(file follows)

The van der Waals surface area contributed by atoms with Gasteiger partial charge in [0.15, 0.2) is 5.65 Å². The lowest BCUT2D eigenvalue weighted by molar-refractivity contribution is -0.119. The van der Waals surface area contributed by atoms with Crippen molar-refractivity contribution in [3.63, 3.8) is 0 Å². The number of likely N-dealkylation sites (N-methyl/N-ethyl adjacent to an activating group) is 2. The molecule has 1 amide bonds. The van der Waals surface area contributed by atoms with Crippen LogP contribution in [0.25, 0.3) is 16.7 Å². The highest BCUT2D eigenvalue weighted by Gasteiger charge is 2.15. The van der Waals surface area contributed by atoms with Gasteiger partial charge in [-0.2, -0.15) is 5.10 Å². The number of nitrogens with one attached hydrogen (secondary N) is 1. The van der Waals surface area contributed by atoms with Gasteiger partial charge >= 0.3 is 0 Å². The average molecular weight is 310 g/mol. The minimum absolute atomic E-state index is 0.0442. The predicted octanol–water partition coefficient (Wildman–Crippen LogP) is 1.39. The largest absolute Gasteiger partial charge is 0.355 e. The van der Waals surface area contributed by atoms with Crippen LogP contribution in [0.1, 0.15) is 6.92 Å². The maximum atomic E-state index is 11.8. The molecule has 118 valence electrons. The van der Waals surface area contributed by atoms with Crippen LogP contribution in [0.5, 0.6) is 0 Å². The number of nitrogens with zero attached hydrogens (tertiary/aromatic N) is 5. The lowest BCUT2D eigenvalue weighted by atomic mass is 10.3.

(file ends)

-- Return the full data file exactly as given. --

The van der Waals surface area contributed by atoms with Gasteiger partial charge in [0.15, 0.2) is 5.65 Å². The lowest BCUT2D eigenvalue weighted by molar-refractivity contribution is -0.119. The van der Waals surface area contributed by atoms with Crippen molar-refractivity contribution in [3.63, 3.8) is 0 Å². The number of likely N-dealkylation sites (N-methyl/N-ethyl adjacent to an activating group) is 2. The molecule has 1 amide bonds. The van der Waals surface area contributed by atoms with Crippen LogP contribution in [0.25, 0.3) is 16.7 Å². The highest BCUT2D eigenvalue weighted by Gasteiger charge is 2.15. The van der Waals surface area contributed by atoms with Gasteiger partial charge in [-0.2, -0.15) is 5.10 Å². The number of nitrogens with one attached hydrogen (secondary N) is 1. The van der Waals surface area contributed by atoms with Gasteiger partial charge >= 0.3 is 0 Å². The average molecular weight is 310 g/mol. The minimum absolute atomic E-state index is 0.0442. The predicted octanol–water partition coefficient (Wildman–Crippen LogP) is 1.39. The largest absolute Gasteiger partial charge is 0.355 e. The van der Waals surface area contributed by atoms with Crippen LogP contribution in [0.1, 0.15) is 6.92 Å². The maximum atomic E-state index is 11.8. The molecule has 118 valence electrons. The van der Waals surface area contributed by atoms with Crippen LogP contribution in [0.5, 0.6) is 0 Å². The number of nitrogens with zero attached hydrogens (tertiary/aromatic N) is 5. The lowest BCUT2D eigenvalue weighted by atomic mass is 10.3.